Drie Gebroeders (Three Brothers) is a common name for a Dutch vessel, often the result of several brothers co-owning her, or as in the case of my 121-year-old lady, the original skipper having that many sons. A quick look through the Dutch registers shows similar names denoting differing numbers of siblings.
In the case of my traditional sailing barge, built in 1898, skipper Dirk Pols had three sons with his wife Christina, named Dirk, Hendrik and Pieter. Hendrik was to go on to skipper the family barge into the second world war when she was requisitioned by the Pontonniers and later by the German military.
However, there was also a daughter in the family named Neeltje. Born the second child on the 5th of December in 1882, in Gouderak, she would have been 15 when DG was launched in January 1898. Obviously, in the late 1800s, a woman’s place would have been in the very cramped living quarters of the barge, caring for her man and the family but not being commemorated on the vessel’s naming!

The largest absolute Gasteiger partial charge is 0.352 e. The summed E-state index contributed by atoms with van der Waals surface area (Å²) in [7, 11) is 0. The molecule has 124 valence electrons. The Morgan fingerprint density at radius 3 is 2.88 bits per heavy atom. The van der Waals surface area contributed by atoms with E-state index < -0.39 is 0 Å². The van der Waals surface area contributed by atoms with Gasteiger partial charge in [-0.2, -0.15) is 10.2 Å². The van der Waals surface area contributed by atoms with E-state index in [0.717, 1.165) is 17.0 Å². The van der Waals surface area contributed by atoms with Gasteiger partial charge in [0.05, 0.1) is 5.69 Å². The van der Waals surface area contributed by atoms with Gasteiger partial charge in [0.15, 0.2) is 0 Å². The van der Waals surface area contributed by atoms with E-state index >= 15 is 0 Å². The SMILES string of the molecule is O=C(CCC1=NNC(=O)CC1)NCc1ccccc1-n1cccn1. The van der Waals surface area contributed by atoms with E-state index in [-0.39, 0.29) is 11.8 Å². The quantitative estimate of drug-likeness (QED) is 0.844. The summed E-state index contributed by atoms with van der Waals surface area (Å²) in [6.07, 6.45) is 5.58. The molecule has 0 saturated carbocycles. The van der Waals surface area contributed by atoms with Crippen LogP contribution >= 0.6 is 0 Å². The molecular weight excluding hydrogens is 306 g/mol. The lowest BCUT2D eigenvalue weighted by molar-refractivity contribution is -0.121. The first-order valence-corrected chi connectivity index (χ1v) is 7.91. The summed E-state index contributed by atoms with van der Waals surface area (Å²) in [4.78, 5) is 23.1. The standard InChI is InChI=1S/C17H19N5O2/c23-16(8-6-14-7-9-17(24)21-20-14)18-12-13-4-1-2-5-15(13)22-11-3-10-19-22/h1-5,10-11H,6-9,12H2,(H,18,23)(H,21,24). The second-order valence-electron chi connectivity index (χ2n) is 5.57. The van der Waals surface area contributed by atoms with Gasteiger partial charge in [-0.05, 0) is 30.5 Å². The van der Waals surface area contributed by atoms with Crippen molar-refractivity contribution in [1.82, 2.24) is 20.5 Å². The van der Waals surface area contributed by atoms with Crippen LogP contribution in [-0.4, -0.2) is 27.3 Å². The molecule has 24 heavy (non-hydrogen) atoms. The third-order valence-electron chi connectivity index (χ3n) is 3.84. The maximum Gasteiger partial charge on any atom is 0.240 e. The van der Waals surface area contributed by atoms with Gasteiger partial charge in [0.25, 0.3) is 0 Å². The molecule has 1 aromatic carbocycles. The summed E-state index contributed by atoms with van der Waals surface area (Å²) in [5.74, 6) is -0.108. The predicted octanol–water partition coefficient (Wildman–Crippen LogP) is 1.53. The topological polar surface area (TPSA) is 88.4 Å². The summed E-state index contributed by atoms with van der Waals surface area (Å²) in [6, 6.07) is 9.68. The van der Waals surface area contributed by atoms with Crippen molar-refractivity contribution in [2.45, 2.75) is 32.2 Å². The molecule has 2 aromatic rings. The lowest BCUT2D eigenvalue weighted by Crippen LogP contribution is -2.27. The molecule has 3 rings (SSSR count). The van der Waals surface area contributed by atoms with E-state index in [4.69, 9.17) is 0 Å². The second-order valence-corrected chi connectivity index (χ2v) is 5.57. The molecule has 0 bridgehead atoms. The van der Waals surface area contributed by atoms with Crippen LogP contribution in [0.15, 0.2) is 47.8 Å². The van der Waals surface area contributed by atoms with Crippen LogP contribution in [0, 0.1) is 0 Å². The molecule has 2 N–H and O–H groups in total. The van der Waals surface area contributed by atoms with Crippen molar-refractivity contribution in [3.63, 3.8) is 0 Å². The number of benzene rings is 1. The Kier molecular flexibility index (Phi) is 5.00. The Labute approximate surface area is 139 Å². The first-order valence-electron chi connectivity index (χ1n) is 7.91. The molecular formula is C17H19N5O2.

Records show that Neeltje, which is a diminutive of the name Cornelia, went on to marry Cornelis Ruijtenberg in Rotterdam in 1905. They had one child in 1909, back in her home town of Gouderak, named Christina after Neeltje’s mother and the rest of her story we may only guess.
It has always been my aim to commemorate this little girl in some way, as she was excluded from the family barge’s name. The world is a very different place for modern women and “Herstory” is now increasingly being told. Now that I have brought DG to sail in the calm waters of Strangford Lough I am hunting for a suitable little tender to enable access to and from shore, towing along behind her big sister. So, as you may have guessed by now, when I find her she shall be named Neeltje!